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Peace I Leave with You

Author: W. C. Holmes Hymnal: Fair as the Morning. Hymns and Tunes for Praise in the Sunday-School #5 (1891) First Line: Peace I leave with you, saith Jesus Refrain First Line: Peace, peace Lyrics: ... Refrain: Peace, peace, When you gain the victory; Peace, peace, Joy and peace shall dwell ... with thee. 2 Peace I leave ... with you, saith Jesus,— Peace to guide you in the ... To His children perfect peace. [Refrain] Topics: Rest and Peace Tune Title: [Peace I leave with you, saith Jesus]

People

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Authors, composers, editors, etc.

George Herbert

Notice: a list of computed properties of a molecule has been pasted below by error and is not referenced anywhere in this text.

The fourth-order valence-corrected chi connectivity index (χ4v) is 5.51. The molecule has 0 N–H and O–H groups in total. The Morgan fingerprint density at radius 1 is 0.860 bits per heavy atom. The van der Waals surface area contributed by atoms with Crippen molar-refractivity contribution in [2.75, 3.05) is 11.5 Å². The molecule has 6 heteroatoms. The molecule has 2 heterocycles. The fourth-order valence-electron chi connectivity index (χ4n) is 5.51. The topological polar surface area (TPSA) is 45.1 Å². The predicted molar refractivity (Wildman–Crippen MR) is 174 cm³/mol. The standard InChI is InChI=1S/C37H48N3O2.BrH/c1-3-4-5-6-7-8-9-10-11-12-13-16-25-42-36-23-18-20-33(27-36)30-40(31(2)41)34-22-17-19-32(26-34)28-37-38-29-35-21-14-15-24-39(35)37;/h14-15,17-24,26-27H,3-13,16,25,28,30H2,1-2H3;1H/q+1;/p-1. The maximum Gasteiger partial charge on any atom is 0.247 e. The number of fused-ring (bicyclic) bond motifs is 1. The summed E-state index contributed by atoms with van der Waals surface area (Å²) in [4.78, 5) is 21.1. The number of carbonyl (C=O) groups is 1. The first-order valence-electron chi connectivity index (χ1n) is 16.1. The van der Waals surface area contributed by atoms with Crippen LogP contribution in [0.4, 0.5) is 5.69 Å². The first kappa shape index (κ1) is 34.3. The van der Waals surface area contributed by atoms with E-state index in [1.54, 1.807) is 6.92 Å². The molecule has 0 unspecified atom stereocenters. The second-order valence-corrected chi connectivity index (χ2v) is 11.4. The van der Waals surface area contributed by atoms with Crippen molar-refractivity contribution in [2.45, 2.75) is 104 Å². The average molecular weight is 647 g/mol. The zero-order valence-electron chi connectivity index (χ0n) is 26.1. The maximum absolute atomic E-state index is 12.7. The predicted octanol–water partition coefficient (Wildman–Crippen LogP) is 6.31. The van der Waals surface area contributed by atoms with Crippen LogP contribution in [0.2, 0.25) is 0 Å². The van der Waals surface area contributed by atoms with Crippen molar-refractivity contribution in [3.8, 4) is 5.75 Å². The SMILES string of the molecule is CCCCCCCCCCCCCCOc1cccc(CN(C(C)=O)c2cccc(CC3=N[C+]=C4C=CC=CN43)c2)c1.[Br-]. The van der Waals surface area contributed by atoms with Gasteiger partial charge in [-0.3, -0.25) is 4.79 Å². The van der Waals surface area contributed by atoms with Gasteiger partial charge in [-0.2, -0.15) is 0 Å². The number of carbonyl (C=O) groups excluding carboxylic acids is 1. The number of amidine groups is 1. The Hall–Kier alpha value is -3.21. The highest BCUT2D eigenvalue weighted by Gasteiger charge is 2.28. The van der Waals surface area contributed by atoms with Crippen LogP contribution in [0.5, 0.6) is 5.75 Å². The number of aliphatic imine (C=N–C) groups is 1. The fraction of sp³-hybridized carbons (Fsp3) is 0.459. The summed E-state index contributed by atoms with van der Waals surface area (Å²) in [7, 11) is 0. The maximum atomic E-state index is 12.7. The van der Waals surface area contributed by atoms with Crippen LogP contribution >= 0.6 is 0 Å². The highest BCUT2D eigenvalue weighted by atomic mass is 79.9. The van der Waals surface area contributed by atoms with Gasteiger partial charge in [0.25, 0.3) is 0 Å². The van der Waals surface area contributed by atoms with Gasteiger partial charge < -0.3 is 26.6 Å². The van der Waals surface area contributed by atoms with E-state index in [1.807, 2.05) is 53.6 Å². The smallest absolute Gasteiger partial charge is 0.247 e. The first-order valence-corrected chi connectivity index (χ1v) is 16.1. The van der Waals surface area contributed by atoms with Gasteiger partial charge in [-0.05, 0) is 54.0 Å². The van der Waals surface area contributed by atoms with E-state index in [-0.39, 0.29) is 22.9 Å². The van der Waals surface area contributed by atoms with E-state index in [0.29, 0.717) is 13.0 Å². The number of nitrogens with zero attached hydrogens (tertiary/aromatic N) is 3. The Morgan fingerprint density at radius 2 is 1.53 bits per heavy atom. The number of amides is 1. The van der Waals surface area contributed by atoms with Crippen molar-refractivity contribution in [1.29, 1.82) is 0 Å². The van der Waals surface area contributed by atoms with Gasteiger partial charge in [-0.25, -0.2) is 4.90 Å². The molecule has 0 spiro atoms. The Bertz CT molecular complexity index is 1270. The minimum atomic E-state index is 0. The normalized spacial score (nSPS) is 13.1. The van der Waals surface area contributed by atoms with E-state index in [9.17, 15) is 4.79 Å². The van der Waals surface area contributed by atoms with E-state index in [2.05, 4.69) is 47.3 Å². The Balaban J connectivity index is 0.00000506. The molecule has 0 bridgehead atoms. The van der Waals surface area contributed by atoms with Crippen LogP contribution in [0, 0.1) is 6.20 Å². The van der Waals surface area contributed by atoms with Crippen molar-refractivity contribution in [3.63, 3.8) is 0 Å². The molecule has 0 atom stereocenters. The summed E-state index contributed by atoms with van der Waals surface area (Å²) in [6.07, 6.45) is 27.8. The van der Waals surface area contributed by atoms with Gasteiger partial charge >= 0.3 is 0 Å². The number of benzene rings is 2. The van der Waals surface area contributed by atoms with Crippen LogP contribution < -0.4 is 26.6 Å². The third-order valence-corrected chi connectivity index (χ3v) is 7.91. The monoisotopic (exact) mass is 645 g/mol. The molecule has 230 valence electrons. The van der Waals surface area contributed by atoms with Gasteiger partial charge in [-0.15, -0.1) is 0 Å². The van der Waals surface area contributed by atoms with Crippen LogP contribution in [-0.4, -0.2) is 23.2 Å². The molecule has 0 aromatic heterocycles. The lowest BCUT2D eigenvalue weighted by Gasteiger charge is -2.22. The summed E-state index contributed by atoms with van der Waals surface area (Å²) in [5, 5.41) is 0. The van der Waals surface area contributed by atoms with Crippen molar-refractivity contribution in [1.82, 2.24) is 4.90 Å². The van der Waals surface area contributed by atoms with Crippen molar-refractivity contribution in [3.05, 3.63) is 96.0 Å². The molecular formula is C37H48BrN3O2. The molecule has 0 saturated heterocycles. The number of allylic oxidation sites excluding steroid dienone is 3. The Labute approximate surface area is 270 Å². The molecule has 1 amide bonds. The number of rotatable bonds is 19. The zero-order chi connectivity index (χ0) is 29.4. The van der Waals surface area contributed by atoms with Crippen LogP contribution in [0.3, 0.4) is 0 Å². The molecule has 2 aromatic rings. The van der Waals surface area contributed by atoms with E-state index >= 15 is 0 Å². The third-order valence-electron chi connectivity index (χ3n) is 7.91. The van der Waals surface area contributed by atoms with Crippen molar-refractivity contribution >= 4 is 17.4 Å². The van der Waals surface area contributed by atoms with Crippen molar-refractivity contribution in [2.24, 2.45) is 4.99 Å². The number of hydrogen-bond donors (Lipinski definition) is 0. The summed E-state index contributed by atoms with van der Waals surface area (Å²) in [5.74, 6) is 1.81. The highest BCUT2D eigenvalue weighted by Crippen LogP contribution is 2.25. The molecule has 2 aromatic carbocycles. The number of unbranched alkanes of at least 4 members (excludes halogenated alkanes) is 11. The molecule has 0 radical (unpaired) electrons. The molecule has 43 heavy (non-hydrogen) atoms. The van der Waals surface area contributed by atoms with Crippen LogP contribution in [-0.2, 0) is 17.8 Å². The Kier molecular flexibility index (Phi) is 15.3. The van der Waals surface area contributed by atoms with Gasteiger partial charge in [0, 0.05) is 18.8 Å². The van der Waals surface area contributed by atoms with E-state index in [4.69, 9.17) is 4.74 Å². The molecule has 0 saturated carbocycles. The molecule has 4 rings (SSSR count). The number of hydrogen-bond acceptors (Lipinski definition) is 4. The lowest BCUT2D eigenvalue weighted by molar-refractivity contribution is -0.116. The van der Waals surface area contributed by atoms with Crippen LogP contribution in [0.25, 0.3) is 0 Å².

1593 - 1633 Person Name: George Herbert, 1593-1633 Author of "King of glory, King of peace" in The Book of Praise Herbert, George, M.A., the fifth son of Richard Herbert and Magdalen, the daughter of Sir Richard Newport, was born at his father's seat, Montgomery Castle, April 3, 1593. He was educated at Westminster School, and at Trinity College, Cambridge, graduating B.A. in 1611. On March 15, 1615, he became Major Fellow of the College, M.A. the same year, and in 1619 Orator for the University. Favoured by James I., intimate with Lord Bacon, Bishop Andrewes, and other men of influence, and encouraged in other ways, his hopes of Court preferment were somewhat bright until they were dispelled by the deaths of the Duke of Richmond, the Marquis of Hamilton, and then of King James himself. Retiring into Kent, he formed the resolution of taking Holy Orders. He was appointed by the Bishop of Lincoln to the Prebend of Lcighton Ecclesia and to the living of Leighton Bromswold, Hunts, July 15, 1626. He remained until 1629, when an attack of ague obliged him to remove to his brother's, house at Woodford, Essex. Not improving in health at Woodford, he removed to Dantsey, in Wiltshire, and then as Rector to Bemerton, to which he was inducted, April 26, 1630, where he died Feb. 1632. The entry in the register of Bemerton is "Mr. George Herbert, Esq., Parson of Foughleston and Bemerton, was buried 3 day of March 1632." His life, by Izaak Walton, is well known; another Memoir, by Barnabas Oley, is forgotten. Herbert's prose work, Priest to the Temple, appeared several years after his death: but The Temple, by which he is best known, he delivered to Nicholas Ferrar (q.v.), about three weeks before his death, and authorized him to publish it if he thought fit. This was done iu 1633. The work became popular, and the 13th edition was issued in 1709. It is meditative rather than hymnic in character, and was never intended for use in public worship. In 1697 a selection from The Temple appeared under the title Select Hymns Taken out of Mr. Herbert's Temple & turned into the Common Metre To Be Sung In The Tunes Ordinarily us'd in Churches. London, Parkhurst, 1697. In 1739, J. & C. Wesley made a much more successful attempt to introduce his hymns into public worship by inserting over 40 in a much-altered form in their Hymns & Sacred Poems. As some few of these came into their collection of Psalms & Hymns, 1741, revised 1743, they were long sung by the Methodists, but do not now form part of the Wesleyan Hymn Book. No further attempt seems to have been made to use the Temple poems as hymns until 1853, when some altered and revised by G. Rawson were given in the Leeds Hymn Book of that year. From that time onward more attention was paid to Herbert alike by Churchmen and Nonconformists, and some of his hymns are now widely accepted. Many editions of his works have been published, the most popular being that of the Rev. Robert Aris Wilmott, Lond., Geo. Routledge & Son, 1857; but Dr. Grosart's privately printed edition issued in his Fuller Worthies Library in 1874, in three volumes, is not only the most complete and correct, but included also his psalms not before reprinted, and several poems from a ms. in the Williams Library, and not before published. The Temple has also been pub¬lished in facsimile by Elliott Stock, 1876, with preface by Dr. Grosart; and in ordinary type, 1882, by Wells Gardner, with preface by J. A. Shorthouse. The quaintness of Herbert's lyrics and the peculiarity of several of their metres have been against their adoption for congregational purposes. The best known are: Let all the world in every corner sing"; "My stock lies dead, and no increase"; "Throw away Thy rod"; "Sweet day, so cool, so calm"; and "Teach me, my God, and King." [William T. Brooke] --John Julian, Dictionary of Hymnology (1907)